Week 8

The 3-Act (4-Act?) Play

Show Transcript

Nick [00:00:06]:
Okay. So I’ve alluded to this before, and you may have even heard this before, but the 3 act play that we know and love, we were taught this in middle school, even elementary school, I think. This is actually kind of 4 acts. At least in, you know, the way that I do it and the way that a lot of writers that I’ve talked to do it. If we leave it 3 x, what do we get? We get, a 100% of the book is kind of split into 33.33 repeating. Is that, you know, proper math? I don’t know about the repeating part. 33% of the book is the beginning, 33% is the middle, 33% is the end. I’m gonna tell you right now that Freytag’s Pyramid style of of breaking this thing up, It doesn’t work super well for genre fiction because it makes the beginning way too long and it makes the end way too long.

Nick [00:00:46]:
All that denouement we talked about, It’s gonna get real boring if we keep going and keep going and saying, oh, well, this and that, and then they kissed and they kissed again, and that, you know, we just need to get in and get out quickly. In the middle is where that fun and games and the bad guys close in. That’s the promise of the premise stuff. So I’m getting ahead of myself, but if you think of the 3 act play, is actually 4 acts. It’s gonna make this a lot easier. So the 20 1st 25% is act 1. In this, the readers are introduced to our world. Fantasy, this is really important.

Nick [00:01:13]:
We have to set the rules, the boundaries, the magic. We have to establish some of that. We get to meet the hero and usually the villain. If we don’t meet the villain, we at least see that the antagonist kind of behind the scenes. Right? So we can see the machinations of, of Voldemort. Right? He Who Shall Not Be Named, at the beginning 25% of that book. And we don’t actually meet him, I don’t think, until later, much later. And so that’s fine.

Nick [00:01:37]:
We just need to know about that world. We need to kind of experience that. But if we do too much of it, if we do 30% or more, it feels like too much. I usually keep this to 20 to 25%. Act 2, this first part of act 2 is the reactive part. Our main character and their team, They’re running away. I could think of this as running away from the problem. You know? That they they they’ve had the inciting incident.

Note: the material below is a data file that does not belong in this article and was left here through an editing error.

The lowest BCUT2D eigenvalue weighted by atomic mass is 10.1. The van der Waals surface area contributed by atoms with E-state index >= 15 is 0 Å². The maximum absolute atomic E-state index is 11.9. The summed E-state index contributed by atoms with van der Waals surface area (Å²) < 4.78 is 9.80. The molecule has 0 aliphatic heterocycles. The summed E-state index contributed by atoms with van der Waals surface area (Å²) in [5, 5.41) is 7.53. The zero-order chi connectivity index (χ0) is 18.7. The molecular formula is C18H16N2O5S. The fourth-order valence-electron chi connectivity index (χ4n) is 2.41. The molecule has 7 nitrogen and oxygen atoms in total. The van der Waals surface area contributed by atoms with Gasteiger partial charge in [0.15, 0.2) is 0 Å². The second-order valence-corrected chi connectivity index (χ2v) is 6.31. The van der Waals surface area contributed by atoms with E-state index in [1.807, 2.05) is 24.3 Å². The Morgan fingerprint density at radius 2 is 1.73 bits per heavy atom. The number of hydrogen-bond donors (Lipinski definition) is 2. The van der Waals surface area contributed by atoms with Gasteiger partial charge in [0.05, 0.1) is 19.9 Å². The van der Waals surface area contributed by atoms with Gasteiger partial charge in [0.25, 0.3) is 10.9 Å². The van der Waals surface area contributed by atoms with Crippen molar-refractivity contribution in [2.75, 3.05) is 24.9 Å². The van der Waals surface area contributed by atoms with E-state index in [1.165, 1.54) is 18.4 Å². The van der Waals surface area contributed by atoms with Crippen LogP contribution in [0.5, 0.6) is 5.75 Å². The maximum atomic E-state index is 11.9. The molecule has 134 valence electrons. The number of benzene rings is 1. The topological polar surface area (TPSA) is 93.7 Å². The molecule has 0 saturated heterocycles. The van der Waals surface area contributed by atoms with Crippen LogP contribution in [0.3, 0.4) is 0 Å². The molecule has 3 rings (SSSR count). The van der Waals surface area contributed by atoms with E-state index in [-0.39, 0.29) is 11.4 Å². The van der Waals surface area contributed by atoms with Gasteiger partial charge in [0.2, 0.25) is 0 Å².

Nick [00:01:57]:
They’ve committed to the problem, but they’re still just reacting to that problem. They’re still just reacting to, the big scary, horseback. What are they called in Lord of the Rings where they They were some of you nerds probably know what I’m talking about. Right? They’re reacting to that. Elijah Woods running away from horses. That’s I’m not a fantasy guy. Sorry, everybody. I’m trying to figure out what’s going on.

Nick [00:02:17]:
The second half of act 2. So this is the 50 to 75% mark of our book. This is the proactive scene where our main character in the team, they’re finally chasing toward something. So instead of running away from it, they’re chasing something. They’re running towards something. They’re making a plan. Guess what? It’s not gonna work, but they’re making a plan. That’s good.

Nick [00:02:35]:
We like the plan. We like to see them taking some agency. Right? And this all ends with their plan failing and the all is lost scenes with the culmination being the woe is me scene. Your main character’s heart is just broken. Right? And then finally, the act 3 or another, you know, part 4, I guess, is our main character and friends, their team put their heads together and they’re just like, you know what? Damn it. We’re gonna make this work. We’re gonna try to win the day. And they do in most books.

Nick [00:03:01]:
Typically, we’ll have it doesn’t have to be a happy happily ever after. You know, somebody may die along the way, but the the the problem has been solved, and all that happens in act 3. So I’ve broken this down so you can kinda see it work throughout this. I’ve kept the same slide design so you can see where we are at a glance. Act 3 will sometimes have a 4 next to it because, you know, it’s the 4th part of the structure. So I hope that all makes sense. I just wanted to break it down and show you what I’m talking about here.